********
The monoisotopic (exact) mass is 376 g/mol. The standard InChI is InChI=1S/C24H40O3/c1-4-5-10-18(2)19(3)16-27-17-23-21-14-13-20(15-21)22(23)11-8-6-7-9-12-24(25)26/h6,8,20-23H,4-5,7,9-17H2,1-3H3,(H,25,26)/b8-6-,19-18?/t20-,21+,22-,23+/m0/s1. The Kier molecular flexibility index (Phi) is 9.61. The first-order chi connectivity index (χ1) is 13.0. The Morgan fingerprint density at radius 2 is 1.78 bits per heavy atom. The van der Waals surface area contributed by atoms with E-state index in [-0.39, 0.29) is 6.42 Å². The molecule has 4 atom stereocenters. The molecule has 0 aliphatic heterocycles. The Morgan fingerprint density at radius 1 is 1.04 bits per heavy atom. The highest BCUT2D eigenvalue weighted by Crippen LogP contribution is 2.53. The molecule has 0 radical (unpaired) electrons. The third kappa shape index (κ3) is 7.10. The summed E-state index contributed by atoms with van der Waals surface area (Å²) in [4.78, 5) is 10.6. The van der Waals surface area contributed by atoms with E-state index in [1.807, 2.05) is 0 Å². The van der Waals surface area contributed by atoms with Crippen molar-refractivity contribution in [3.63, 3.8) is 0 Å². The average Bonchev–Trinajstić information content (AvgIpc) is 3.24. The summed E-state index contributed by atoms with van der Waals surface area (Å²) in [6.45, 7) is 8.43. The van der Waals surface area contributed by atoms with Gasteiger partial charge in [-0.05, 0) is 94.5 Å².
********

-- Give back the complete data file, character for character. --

The monoisotopic (exact) mass is 376 g/mol. The standard InChI is InChI=1S/C24H40O3/c1-4-5-10-18(2)19(3)16-27-17-23-21-14-13-20(15-21)22(23)11-8-6-7-9-12-24(25)26/h6,8,20-23H,4-5,7,9-17H2,1-3H3,(H,25,26)/b8-6-,19-18?/t20-,21+,22-,23+/m0/s1. The Kier molecular flexibility index (Phi) is 9.61. The first-order chi connectivity index (χ1) is 13.0. The Morgan fingerprint density at radius 2 is 1.78 bits per heavy atom. The van der Waals surface area contributed by atoms with E-state index in [-0.39, 0.29) is 6.42 Å². The molecule has 4 atom stereocenters. The molecule has 0 aliphatic heterocycles. The Morgan fingerprint density at radius 1 is 1.04 bits per heavy atom. The highest BCUT2D eigenvalue weighted by Crippen LogP contribution is 2.53. The molecule has 0 radical (unpaired) electrons. The third kappa shape index (κ3) is 7.10. The summed E-state index contributed by atoms with van der Waals surface area (Å²) in [4.78, 5) is 10.6. The van der Waals surface area contributed by atoms with E-state index in [1.807, 2.05) is 0 Å². The van der Waals surface area contributed by atoms with Crippen molar-refractivity contribution in [3.63, 3.8) is 0 Å². The average Bonchev–Trinajstić information content (AvgIpc) is 3.24. The summed E-state index contributed by atoms with van der Waals surface area (Å²) in [6.45, 7) is 8.43. The van der Waals surface area contributed by atoms with Gasteiger partial charge in [-0.05, 0) is 94.5 Å².